We don’t need to know how the developer got powerful. Developers are powerful. Business and government are too cozy. These are truths. We all know this. The more we get into the details of these issues the less room we leave for the audience to be with the issues themselves. The real issue though is being immersed in the story. If some talking head expert tells us about the developer’s connections it makes no sense in the framework of what we have put together. If a character mentions it, it can work.
“A Married Woman” begins with a series of very tight shots of hands and body parts. We hear the voice of two lovers but it is some time before we see their faces, and we see the woman’s face well before the man. From these simple cinematic facts we understand that this story is about the woman more so than the man. This couple is an old Paris apartment. She talks of the husband she will leave for this new man. She tells him that her husband won’t be home for a while. Then she goes to pick him up at the airport where he is a pilot. We know that she is not an honest woman. They go their modern apartment. She is torn between worlds and desires.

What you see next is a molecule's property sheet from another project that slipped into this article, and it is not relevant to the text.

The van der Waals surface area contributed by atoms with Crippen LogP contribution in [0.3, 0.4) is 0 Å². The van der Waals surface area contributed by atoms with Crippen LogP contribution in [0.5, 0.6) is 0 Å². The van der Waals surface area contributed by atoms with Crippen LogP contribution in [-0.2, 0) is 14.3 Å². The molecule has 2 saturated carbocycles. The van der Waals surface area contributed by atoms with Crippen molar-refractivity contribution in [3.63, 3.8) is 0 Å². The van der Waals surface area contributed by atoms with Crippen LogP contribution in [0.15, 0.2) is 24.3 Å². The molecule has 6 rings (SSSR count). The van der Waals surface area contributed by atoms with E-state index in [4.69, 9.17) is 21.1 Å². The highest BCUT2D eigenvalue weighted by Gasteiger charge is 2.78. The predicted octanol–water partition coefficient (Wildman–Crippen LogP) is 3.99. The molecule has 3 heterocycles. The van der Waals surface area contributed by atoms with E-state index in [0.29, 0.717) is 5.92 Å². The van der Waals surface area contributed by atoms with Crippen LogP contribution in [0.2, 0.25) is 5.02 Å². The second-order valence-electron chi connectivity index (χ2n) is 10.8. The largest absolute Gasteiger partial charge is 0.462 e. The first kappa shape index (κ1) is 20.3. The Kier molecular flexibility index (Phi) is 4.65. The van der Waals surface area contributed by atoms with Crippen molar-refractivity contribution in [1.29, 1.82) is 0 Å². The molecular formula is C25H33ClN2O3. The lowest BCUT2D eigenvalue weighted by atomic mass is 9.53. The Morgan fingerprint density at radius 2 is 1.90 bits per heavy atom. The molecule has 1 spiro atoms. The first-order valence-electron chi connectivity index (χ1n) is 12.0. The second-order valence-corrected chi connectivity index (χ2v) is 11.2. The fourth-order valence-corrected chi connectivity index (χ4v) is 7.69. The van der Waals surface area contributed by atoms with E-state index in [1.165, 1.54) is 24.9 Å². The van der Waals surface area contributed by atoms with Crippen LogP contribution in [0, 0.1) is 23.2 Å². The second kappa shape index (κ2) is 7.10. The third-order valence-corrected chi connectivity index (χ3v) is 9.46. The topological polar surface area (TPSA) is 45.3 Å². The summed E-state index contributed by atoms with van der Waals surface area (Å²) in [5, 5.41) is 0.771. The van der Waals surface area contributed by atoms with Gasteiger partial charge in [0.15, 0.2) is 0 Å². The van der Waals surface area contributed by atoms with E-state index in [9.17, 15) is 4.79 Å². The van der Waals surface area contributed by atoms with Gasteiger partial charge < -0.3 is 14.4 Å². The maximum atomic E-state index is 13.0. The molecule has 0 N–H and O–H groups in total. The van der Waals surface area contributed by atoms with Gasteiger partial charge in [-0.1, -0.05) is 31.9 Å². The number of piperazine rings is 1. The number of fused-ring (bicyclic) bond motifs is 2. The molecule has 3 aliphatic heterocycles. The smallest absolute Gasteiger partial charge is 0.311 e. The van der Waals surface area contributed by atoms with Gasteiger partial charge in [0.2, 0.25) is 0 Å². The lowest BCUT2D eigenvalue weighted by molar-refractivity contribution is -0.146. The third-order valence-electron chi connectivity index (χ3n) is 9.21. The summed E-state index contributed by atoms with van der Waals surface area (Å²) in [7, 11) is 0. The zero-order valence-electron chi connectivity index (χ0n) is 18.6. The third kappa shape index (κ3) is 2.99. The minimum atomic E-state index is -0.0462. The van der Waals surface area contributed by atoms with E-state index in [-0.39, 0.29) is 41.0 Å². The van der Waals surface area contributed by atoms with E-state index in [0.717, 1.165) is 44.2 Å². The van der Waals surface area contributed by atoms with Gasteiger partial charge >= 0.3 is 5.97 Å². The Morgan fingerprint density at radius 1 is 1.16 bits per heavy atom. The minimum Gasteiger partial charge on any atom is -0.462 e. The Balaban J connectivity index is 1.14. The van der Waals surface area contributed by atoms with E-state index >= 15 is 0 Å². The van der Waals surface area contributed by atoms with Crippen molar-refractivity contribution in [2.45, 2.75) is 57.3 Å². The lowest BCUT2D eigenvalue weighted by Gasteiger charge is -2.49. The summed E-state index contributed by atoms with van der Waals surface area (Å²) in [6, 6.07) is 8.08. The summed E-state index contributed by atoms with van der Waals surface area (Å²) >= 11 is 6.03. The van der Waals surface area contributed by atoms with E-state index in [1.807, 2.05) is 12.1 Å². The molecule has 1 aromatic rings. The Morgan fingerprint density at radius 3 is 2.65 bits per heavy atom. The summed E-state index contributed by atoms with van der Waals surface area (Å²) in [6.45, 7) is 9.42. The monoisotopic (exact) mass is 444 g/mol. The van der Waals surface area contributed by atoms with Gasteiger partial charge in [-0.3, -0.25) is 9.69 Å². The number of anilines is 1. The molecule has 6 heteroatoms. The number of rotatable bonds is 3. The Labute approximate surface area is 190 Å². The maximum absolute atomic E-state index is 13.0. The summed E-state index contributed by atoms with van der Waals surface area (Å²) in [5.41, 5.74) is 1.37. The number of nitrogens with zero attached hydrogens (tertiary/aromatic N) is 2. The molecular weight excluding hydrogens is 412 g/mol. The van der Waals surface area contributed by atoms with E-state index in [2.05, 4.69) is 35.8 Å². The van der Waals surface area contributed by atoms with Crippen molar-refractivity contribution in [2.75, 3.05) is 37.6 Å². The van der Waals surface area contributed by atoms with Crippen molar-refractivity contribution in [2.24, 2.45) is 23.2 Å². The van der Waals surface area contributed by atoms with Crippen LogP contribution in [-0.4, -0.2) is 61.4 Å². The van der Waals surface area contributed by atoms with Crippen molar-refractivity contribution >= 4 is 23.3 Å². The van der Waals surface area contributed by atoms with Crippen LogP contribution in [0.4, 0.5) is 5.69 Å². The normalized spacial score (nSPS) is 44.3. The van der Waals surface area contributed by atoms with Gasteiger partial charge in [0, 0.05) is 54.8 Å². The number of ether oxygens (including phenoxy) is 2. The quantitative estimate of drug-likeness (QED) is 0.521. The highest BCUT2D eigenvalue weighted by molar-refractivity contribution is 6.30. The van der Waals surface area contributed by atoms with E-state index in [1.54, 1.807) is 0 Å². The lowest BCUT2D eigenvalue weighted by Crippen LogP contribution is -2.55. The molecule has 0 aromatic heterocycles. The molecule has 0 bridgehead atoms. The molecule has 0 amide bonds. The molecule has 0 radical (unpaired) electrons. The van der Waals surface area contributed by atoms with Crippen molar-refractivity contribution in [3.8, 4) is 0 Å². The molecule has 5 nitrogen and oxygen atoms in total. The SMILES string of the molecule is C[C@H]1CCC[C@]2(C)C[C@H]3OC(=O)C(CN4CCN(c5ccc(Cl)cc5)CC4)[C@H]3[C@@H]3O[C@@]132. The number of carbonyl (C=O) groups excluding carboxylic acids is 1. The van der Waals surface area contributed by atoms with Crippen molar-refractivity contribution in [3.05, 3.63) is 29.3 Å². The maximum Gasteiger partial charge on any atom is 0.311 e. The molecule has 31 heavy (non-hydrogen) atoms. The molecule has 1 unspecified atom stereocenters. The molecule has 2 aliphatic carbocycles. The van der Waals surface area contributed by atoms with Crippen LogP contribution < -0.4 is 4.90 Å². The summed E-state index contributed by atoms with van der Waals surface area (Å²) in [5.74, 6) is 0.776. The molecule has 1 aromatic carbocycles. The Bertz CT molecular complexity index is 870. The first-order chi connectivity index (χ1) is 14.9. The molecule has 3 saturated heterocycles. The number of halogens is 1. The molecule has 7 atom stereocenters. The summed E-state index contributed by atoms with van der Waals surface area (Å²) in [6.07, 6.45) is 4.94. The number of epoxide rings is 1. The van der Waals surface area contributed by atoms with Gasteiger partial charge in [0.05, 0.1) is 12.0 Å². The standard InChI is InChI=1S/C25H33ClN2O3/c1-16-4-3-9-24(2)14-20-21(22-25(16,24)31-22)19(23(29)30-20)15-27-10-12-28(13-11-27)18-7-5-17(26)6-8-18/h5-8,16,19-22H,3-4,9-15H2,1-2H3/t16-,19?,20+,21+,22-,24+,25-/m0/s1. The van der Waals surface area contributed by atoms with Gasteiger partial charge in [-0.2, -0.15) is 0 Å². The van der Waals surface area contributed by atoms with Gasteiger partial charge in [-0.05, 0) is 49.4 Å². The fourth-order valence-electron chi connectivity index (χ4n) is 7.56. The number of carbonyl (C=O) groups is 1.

In “Battle” we begin near the end and then flash back to begin our tale. In this opening we find out that our main character is besieged and challenged, but reasonable and steadfast in his opposition to a project that seems inevitable- a project that will seize his home and bulldoze his neighborhood. When we flash back we see the announcement of the project. Using the language of cinema, we can’t help but see all kinds of problems with the announcement. Having seen what we have seen we know that these powerful people aren’t speaking the full truth.
In a “documentary” an expert would say Mr. Jones did x y and z. In a film it is more effective to hint at what Mr. Jones may or may not have done. It is even better to hint at it, to see in action that Mr. Jones has lied, and then to have Mr. Jones lie again.